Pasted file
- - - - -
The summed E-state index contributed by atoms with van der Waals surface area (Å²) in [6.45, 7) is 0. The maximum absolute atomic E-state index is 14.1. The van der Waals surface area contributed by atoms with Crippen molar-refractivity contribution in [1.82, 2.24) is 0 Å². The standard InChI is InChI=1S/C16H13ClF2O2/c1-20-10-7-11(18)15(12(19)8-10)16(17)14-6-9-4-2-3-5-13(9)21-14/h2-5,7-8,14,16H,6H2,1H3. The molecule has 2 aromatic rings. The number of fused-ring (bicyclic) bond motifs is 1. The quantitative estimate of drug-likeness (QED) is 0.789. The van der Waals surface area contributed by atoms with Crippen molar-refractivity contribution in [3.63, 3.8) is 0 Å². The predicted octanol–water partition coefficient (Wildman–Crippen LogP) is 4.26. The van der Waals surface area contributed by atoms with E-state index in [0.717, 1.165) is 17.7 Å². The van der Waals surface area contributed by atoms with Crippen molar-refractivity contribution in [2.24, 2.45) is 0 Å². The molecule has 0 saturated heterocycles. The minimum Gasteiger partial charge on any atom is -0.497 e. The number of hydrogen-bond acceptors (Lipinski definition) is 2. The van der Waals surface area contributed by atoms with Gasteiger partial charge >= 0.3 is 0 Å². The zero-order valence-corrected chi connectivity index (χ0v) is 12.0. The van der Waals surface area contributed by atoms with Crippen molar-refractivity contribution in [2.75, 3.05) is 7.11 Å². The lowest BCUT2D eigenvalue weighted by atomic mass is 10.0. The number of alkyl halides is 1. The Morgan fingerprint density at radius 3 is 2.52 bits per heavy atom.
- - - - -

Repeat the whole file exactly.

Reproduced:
The summed E-state index contributed by atoms with van der Waals surface area (Å²) in [6.45, 7) is 0. The maximum absolute atomic E-state index is 14.1. The van der Waals surface area contributed by atoms with Crippen molar-refractivity contribution in [1.82, 2.24) is 0 Å². The standard InChI is InChI=1S/C16H13ClF2O2/c1-20-10-7-11(18)15(12(19)8-10)16(17)14-6-9-4-2-3-5-13(9)21-14/h2-5,7-8,14,16H,6H2,1H3. The molecule has 2 aromatic rings. The number of fused-ring (bicyclic) bond motifs is 1. The quantitative estimate of drug-likeness (QED) is 0.789. The van der Waals surface area contributed by atoms with Crippen molar-refractivity contribution in [3.63, 3.8) is 0 Å². The predicted octanol–water partition coefficient (Wildman–Crippen LogP) is 4.26. The van der Waals surface area contributed by atoms with E-state index in [0.717, 1.165) is 17.7 Å². The van der Waals surface area contributed by atoms with Crippen molar-refractivity contribution in [2.24, 2.45) is 0 Å². The molecule has 0 saturated heterocycles. The minimum Gasteiger partial charge on any atom is -0.497 e. The number of hydrogen-bond acceptors (Lipinski definition) is 2. The van der Waals surface area contributed by atoms with Gasteiger partial charge >= 0.3 is 0 Å². The zero-order valence-corrected chi connectivity index (χ0v) is 12.0. The van der Waals surface area contributed by atoms with Crippen molar-refractivity contribution in [2.75, 3.05) is 7.11 Å². The lowest BCUT2D eigenvalue weighted by atomic mass is 10.0. The number of alkyl halides is 1. The Morgan fingerprint density at radius 3 is 2.52 bits per heavy atom.